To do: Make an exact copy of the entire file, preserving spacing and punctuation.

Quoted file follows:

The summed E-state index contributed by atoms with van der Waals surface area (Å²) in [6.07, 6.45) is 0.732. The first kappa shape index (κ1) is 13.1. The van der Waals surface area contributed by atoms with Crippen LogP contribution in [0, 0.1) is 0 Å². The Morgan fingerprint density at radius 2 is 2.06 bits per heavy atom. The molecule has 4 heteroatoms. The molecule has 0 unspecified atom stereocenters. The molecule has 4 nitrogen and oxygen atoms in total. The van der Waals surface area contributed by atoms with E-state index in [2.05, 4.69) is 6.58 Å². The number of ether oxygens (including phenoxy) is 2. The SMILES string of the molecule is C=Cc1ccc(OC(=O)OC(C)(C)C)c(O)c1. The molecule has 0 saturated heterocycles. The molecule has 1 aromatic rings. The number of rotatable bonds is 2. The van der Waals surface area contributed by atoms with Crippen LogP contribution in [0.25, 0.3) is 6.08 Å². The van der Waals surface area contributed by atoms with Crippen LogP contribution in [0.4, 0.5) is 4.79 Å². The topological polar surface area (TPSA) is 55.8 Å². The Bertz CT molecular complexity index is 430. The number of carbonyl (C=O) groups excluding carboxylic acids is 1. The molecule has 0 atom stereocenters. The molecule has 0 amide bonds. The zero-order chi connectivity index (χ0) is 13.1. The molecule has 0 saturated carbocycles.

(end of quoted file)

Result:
The summed E-state index contributed by atoms with van der Waals surface area (Å²) in [6.07, 6.45) is 0.732. The first kappa shape index (κ1) is 13.1. The van der Waals surface area contributed by atoms with Crippen LogP contribution in [0, 0.1) is 0 Å². The Morgan fingerprint density at radius 2 is 2.06 bits per heavy atom. The molecule has 4 heteroatoms. The molecule has 0 unspecified atom stereocenters. The molecule has 4 nitrogen and oxygen atoms in total. The van der Waals surface area contributed by atoms with E-state index in [2.05, 4.69) is 6.58 Å². The number of ether oxygens (including phenoxy) is 2. The SMILES string of the molecule is C=Cc1ccc(OC(=O)OC(C)(C)C)c(O)c1. The molecule has 0 saturated heterocycles. The molecule has 1 aromatic rings. The number of rotatable bonds is 2. The van der Waals surface area contributed by atoms with Crippen LogP contribution in [0.25, 0.3) is 6.08 Å². The van der Waals surface area contributed by atoms with Crippen LogP contribution in [0.4, 0.5) is 4.79 Å². The topological polar surface area (TPSA) is 55.8 Å². The Bertz CT molecular complexity index is 430. The number of carbonyl (C=O) groups excluding carboxylic acids is 1. The molecule has 0 atom stereocenters. The molecule has 0 amide bonds. The zero-order chi connectivity index (χ0) is 13.1. The molecule has 0 saturated carbocycles.